Terry Waite: Iraq, Guantanamo and Human Rights
Mills Godwin Building - Auditorium
President's Lecture Series
Long devoted to humanitarian causes, intercultural relations and cultural resolution, Waite garnered international recognition in the 1980s when he successfully negotiated the release of hostages in Iran and Libya. In 1987, while negotiating the release of hostages in Beirut, Waite himself was taken hostage. In captivity for 1,763 days, four years of which were in solitary confinement, he was beaten, chained to a wall and subject to mock executions. Released from captivity in 1991, Waite now devotes his time to humanitarian efforts around the world. "What I have tried to do is take the positive side of the experience of being a hostage and build on it," he says. "It has given me increased empathy with those who are victims of warfare or oppression." Since Sept. 11, 2001, the media have frequently called upon Waite for his expertise. He has been featured on national news networks, including CNN and BBC, to discuss the topics of Islamic fundamentalism, the treatment of prisoners at Guantanamo Bay and numerous hostage situations in Iraq. Waite is the author of "Taken on Trust," "Travels with a Primate" and "Footfalls in Memory: Reflections from Solitude."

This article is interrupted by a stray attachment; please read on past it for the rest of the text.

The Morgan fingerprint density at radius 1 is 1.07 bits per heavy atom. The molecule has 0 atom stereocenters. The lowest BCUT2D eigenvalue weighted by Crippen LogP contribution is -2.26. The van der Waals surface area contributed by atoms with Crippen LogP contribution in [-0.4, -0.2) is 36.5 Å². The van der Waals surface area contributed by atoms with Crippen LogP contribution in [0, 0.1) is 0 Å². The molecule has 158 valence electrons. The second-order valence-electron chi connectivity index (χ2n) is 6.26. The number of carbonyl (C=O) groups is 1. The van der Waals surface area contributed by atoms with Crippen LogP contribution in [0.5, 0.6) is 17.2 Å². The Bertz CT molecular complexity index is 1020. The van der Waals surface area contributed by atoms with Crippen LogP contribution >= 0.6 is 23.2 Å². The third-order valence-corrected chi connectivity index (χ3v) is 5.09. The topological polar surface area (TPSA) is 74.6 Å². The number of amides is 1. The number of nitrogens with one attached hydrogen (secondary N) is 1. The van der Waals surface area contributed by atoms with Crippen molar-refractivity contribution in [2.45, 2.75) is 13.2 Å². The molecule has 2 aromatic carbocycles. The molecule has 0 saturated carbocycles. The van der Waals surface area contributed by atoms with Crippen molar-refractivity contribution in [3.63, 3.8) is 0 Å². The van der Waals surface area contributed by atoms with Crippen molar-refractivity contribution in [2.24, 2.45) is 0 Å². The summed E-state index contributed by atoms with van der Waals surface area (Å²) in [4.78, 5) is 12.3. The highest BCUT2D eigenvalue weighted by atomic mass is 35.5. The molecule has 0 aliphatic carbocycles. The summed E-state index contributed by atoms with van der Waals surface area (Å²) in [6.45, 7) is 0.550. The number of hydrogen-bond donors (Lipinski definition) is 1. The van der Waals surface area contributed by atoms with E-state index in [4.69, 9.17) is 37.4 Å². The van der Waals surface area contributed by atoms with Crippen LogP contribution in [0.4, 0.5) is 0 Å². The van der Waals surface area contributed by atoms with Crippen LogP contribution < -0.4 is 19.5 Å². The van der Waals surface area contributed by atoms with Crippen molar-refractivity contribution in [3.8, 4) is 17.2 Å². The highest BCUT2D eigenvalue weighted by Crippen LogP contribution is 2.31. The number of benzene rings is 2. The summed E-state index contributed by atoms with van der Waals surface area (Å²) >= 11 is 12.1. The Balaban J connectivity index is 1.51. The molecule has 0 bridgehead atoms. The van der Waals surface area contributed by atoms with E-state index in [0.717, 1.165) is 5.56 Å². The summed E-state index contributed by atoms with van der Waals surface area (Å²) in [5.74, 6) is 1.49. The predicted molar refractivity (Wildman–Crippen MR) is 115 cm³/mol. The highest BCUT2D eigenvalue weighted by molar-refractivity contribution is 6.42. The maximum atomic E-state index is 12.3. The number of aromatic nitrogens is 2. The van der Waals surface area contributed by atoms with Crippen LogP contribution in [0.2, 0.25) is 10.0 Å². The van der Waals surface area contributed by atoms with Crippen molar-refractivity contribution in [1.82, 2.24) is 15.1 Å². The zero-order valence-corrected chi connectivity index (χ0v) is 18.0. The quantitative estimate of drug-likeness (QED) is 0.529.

Waite, Terry, "Terry Waite: Iraq, Guantanamo and Human Rights" (2006). President's Lecture Series. 16.